Academic journal article Anglican and Episcopal History

A View from the Childwife's Pew: The Development of Rites around Childbirth in the Anglican Communion

Academic journal article Anglican and Episcopal History

A View from the Childwife's Pew: The Development of Rites around Childbirth in the Anglican Communion

Article excerpt

From the Middle Ages to the seventeenth century and beyond, European women who were pregnant or who had just given birth could expect a church rite that would mark and celebrate not only the new baby's arrival but the process of childbearing itself. This rite-known successively as the purification, churching, and thanksgiving of women-had its roots in Jewish and other pre-Christian practices and beliefs but, over time, was adapted for Christian use in various forms. By the eleventh century it had a formal place in the church's worship.

The churching liturgy changed as church leaders and communions in western Europe, especially after the Reformation, officially discarded the idea that a woman who had recently given birth needed ritual purification before she could rejoin the life of the church and community. The rite of churching resisted abandonment altogether, though. Many Western churches retained it in some form, if not on theological grounds then for political and social reasons. The churching liturgy was not merely imposed on women; it served a purpose for them that no other liturgy could, offering a ritual closure to the extended process of giving birth and a celebration of their survival and return to everyday life. Churching thus persisted, especially in the Anglican and Roman Catholic churches, through the seventeenth century and even into the twentieth.

Some elements of purification remained within the churching liturgy, if not in the rubrics of the rite then in the customs of the people. Meanwhile, it was officially transformed from a ritual primarily about purification to a service primarily about thanksgiving. Tension between purification and thanksgiving characterized the rite throughout its history and was never fully resolved. In the twentieth century, churching has been replaced most everywhere by services of thanksgiving for the birth or adoption of a child. These are quite different rites, though, for they have moved the focus from the mother to the child.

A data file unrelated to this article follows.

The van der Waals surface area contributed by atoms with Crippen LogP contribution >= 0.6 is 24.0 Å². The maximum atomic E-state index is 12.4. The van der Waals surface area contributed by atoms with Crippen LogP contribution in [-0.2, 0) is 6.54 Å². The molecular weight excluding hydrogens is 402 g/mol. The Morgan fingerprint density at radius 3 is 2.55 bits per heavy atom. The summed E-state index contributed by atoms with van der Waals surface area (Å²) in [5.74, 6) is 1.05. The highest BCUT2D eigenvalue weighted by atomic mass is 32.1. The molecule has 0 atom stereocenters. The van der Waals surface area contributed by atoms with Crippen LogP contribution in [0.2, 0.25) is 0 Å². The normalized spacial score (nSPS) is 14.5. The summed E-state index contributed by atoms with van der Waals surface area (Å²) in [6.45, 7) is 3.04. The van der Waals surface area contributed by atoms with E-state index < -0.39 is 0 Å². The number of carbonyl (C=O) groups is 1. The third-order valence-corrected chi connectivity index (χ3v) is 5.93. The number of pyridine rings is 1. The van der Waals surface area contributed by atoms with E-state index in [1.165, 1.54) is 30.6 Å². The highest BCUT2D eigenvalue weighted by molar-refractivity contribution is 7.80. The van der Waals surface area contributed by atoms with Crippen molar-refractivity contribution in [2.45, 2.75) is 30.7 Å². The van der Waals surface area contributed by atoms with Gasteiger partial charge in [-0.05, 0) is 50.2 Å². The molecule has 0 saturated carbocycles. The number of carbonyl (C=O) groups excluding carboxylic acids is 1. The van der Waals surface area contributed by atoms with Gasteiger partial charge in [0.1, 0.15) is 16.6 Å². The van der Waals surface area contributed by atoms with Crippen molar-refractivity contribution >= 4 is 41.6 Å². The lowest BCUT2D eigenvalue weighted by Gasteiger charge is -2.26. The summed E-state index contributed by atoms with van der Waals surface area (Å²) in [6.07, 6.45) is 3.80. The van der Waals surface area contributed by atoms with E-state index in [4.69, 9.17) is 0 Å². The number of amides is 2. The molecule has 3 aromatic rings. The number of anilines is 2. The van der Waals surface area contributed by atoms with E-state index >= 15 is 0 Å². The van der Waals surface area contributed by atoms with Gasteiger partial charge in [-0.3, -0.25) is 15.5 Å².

The first part of this paper examines the historical trajectory of the churching rite as it has been practiced in England and as it was transferred to the Episcopal Church in the United States and to other churches in the Anglican Communion. The survey focuses on how and why the rite has changed over time and considers what purposes it has served; it will also look at the ways the rite has been used, interpreted, or pilloried by different groups of people (clergy and laity, men and women, Laudians and Puritans) in different periods of its history. In the second, brief part of the paper, the focus will be on the pastoral dimensions of the churching rite and its descendants and considers new possibilities for church rites around childbirth.

THE ORIGINS AND DEVELOPMENT OF THE ENGLISH CHURCHING RUK.

The Pre-Christian Roots of Churching

In most societies a pregnant woman, at some point, is relieved of certain family and community responsibilities. This relief continues into the post-partum period (traditionally four to six weeks), a necessary time of rest, recovery, and intensive mothering and nursing of a newborn. The childbearing woman is thus set apart. Some time after the birth of the child she rejoins the full life of the community and resumes her normal responsibilities. With the addition of a child, she takes on a new or expanded role in the family as well as in the community. That this life passage should be marked by a special rite is not a specifically Western or Christian idea. Such rites are found in many cultures.1

Churching has been perpetuated not only by the church's imposition of it but also by a human drive to ritualize the awesomeness and fearfulness of giving birth, by a felt need for spiritual and physical protection of the new mother, and by women's own need to be blessed, prayed for, and welcomed back into the community after being set apart by childbirth. These factors-along with persistent popular beliefs about post-partum women's defilement-help explain both the origins and the ubiquity of such rites, including rites within Christianity. …

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